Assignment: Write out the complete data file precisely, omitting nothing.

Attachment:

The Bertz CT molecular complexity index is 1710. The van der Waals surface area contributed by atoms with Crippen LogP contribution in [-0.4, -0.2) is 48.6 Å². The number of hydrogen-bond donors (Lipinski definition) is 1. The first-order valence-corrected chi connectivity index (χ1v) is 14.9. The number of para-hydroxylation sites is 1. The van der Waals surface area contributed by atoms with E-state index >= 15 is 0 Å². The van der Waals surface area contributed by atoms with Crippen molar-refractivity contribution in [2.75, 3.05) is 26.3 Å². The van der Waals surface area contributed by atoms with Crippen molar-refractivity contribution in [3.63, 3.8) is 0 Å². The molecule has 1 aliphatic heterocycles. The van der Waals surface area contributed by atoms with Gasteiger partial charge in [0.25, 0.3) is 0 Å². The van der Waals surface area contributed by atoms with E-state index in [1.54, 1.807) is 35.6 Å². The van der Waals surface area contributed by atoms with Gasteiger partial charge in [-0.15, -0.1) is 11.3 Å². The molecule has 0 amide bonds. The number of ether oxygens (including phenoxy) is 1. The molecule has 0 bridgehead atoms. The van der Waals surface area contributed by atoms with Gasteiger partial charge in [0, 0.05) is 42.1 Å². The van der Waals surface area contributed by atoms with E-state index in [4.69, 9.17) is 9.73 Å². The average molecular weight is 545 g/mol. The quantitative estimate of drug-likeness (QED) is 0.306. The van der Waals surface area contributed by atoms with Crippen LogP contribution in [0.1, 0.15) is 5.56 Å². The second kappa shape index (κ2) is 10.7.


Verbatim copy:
The Bertz CT molecular complexity index is 1710. The van der Waals surface area contributed by atoms with Crippen LogP contribution in [-0.4, -0.2) is 48.6 Å². The number of hydrogen-bond donors (Lipinski definition) is 1. The first-order valence-corrected chi connectivity index (χ1v) is 14.9. The number of para-hydroxylation sites is 1. The van der Waals surface area contributed by atoms with E-state index >= 15 is 0 Å². The van der Waals surface area contributed by atoms with Crippen molar-refractivity contribution in [2.75, 3.05) is 26.3 Å². The van der Waals surface area contributed by atoms with Crippen molar-refractivity contribution in [3.63, 3.8) is 0 Å². The molecule has 1 aliphatic heterocycles. The van der Waals surface area contributed by atoms with Gasteiger partial charge in [0.25, 0.3) is 0 Å². The van der Waals surface area contributed by atoms with E-state index in [1.54, 1.807) is 35.6 Å². The van der Waals surface area contributed by atoms with Gasteiger partial charge in [-0.15, -0.1) is 11.3 Å². The molecule has 0 amide bonds. The number of ether oxygens (including phenoxy) is 1. The molecule has 0 bridgehead atoms. The van der Waals surface area contributed by atoms with Gasteiger partial charge in [0, 0.05) is 42.1 Å². The van der Waals surface area contributed by atoms with E-state index in [4.69, 9.17) is 9.73 Å². The average molecular weight is 545 g/mol. The quantitative estimate of drug-likeness (QED) is 0.306. The van der Waals surface area contributed by atoms with Crippen LogP contribution in [0.1, 0.15) is 5.56 Å². The second kappa shape index (κ2) is 10.7.